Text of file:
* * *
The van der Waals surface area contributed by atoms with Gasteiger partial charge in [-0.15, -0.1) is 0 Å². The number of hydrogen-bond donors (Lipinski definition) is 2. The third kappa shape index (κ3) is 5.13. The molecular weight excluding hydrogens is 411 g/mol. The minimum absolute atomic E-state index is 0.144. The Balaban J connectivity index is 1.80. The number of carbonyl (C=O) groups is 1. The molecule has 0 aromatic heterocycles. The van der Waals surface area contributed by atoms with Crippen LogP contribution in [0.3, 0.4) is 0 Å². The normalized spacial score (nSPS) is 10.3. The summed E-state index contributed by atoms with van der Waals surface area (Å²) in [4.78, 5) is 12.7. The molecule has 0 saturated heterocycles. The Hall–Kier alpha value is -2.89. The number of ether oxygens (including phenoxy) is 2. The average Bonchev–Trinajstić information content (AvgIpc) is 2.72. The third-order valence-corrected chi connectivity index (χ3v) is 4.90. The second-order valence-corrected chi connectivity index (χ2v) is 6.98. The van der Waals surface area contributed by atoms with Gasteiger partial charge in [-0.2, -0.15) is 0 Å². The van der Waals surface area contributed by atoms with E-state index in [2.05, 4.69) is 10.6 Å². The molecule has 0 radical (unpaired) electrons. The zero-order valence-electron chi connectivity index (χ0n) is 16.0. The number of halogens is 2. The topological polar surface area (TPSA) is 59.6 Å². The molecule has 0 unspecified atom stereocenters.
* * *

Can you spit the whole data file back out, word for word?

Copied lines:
The van der Waals surface area contributed by atoms with Gasteiger partial charge in [-0.15, -0.1) is 0 Å². The number of hydrogen-bond donors (Lipinski definition) is 2. The third kappa shape index (κ3) is 5.13. The molecular weight excluding hydrogens is 411 g/mol. The minimum absolute atomic E-state index is 0.144. The Balaban J connectivity index is 1.80. The number of carbonyl (C=O) groups is 1. The molecule has 0 aromatic heterocycles. The van der Waals surface area contributed by atoms with Crippen LogP contribution in [0.3, 0.4) is 0 Å². The normalized spacial score (nSPS) is 10.3. The summed E-state index contributed by atoms with van der Waals surface area (Å²) in [4.78, 5) is 12.7. The molecule has 0 saturated heterocycles. The Hall–Kier alpha value is -2.89. The number of ether oxygens (including phenoxy) is 2. The average Bonchev–Trinajstić information content (AvgIpc) is 2.72. The third-order valence-corrected chi connectivity index (χ3v) is 4.90. The second-order valence-corrected chi connectivity index (χ2v) is 6.98. The van der Waals surface area contributed by atoms with Gasteiger partial charge in [-0.2, -0.15) is 0 Å². The van der Waals surface area contributed by atoms with E-state index in [2.05, 4.69) is 10.6 Å². The molecule has 0 radical (unpaired) electrons. The zero-order valence-electron chi connectivity index (χ0n) is 16.0. The number of halogens is 2. The topological polar surface area (TPSA) is 59.6 Å². The molecule has 0 unspecified atom stereocenters.